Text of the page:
Middle School Studio Lesson
More Than the
Sometimes in my lesson devel- opment, two things come together at the same time. Usually I do a bit of research
and find a project or a visual, and I
table one until the other reveals itself.
For this lesson, however, the connection between the elements was almost
I was surfing
the Internet and
and surprisingly beautiful
of living organisms. The colors and
shapes of these individual forms of life
were beautiful, textured, and intricate.
I immediately began collecting the
imagery in a PowerPoint presentation.
Previously, I had been layering
underglazes on tiles and then applying sgraffito to them. When I fired the
tiles, I immediately saw how the linear quality of the sgraffito technique
and the layering of the underglazes
looked like the microscopic structures
I had seen. I decided this lesson would
best fit with the eighth-grade curriculum, and the science department in
my school was excited about the interdisciplinary connection.
ples of living organisms such as nerve
cells, proteins, bacteria, and fungi.
I was so pleased that my students
were also captivated by the surprising
beauty of these images.
We then moved on to the history
and application of sgraffito. Students
learned the Italian word sgraffito,
apply layers of underglaze, and then
scratch through them to reveal the
layers underneath. Students liked the
clean and graphic quality of the line,
but saw that the underglaze could be
made painterly and transparent.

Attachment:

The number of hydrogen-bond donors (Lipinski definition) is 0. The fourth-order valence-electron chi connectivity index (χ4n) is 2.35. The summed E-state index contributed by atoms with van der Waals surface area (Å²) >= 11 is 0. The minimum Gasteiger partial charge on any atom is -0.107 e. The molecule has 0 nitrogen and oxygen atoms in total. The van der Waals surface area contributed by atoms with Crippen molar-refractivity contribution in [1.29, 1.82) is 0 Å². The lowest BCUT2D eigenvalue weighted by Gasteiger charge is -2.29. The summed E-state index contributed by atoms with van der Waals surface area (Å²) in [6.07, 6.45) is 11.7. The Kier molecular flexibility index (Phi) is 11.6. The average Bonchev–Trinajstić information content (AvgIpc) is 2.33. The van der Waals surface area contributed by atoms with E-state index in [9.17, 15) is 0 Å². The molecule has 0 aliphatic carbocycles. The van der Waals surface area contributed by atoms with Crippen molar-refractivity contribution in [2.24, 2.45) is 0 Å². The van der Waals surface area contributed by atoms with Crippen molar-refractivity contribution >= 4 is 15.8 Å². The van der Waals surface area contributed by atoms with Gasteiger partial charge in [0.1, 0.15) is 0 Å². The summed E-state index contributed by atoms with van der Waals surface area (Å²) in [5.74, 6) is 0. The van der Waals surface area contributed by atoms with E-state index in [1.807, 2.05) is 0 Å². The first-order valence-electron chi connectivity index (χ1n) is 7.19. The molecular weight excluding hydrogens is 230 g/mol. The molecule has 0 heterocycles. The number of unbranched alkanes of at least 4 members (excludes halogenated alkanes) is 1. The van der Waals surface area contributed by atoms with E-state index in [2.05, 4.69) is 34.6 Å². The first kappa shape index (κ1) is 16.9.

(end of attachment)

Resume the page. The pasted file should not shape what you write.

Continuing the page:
waited patiently for each color to dry
before brushing on the next layer. I
had a hairdryer on hand to expedite
the process. Students understood that
their three different layers would be
scratched with varying pressure to
reveal different layers underneath.
When I fired the tiles, I
immediately saw how the
linear quality of the sgraffito
technique and the layering of
the underglazes looked like the
microscopic structures I had seen.
When the underglazes were dry, students placed their drawings on top of
the tiles and pressed hard with pencils
to transfer the designs. Some chose to
draw their designs directly into the
tiles instead. I encouraged this and
told them the drawings did not have
to be exact replicas of their sketches.
I reminded students that the depth of
the scratch marks would reveal dif-
Sketching Microscopic Structures
Next, I gave students 4 x 4" pieces of
cardstock to use for their biological
image sketches. For each table, I provided color visuals of the structures in
the PowerPoint presentation to use as
reference and inspiration.
Blaise Jacobson, grade eight.
Introduction to Sgraffito
I began by showing students the
microscopic images I had collected. I
hid the descriptions of each image and
had students try to guess what each
was. They were so surprised when I
revealed what each structure actually
was. The images were magnified sam-
Once students completed their drawings, I asked them to think about a
combination of underglaze layers to
use on their tiles. I reminded them
that the medium, if painted thinly,
was transparent, and that they could
create interesting visual texture if the
brushstrokes were applied unevenly.
I required that students layer three
underglaze colors on their tiles. They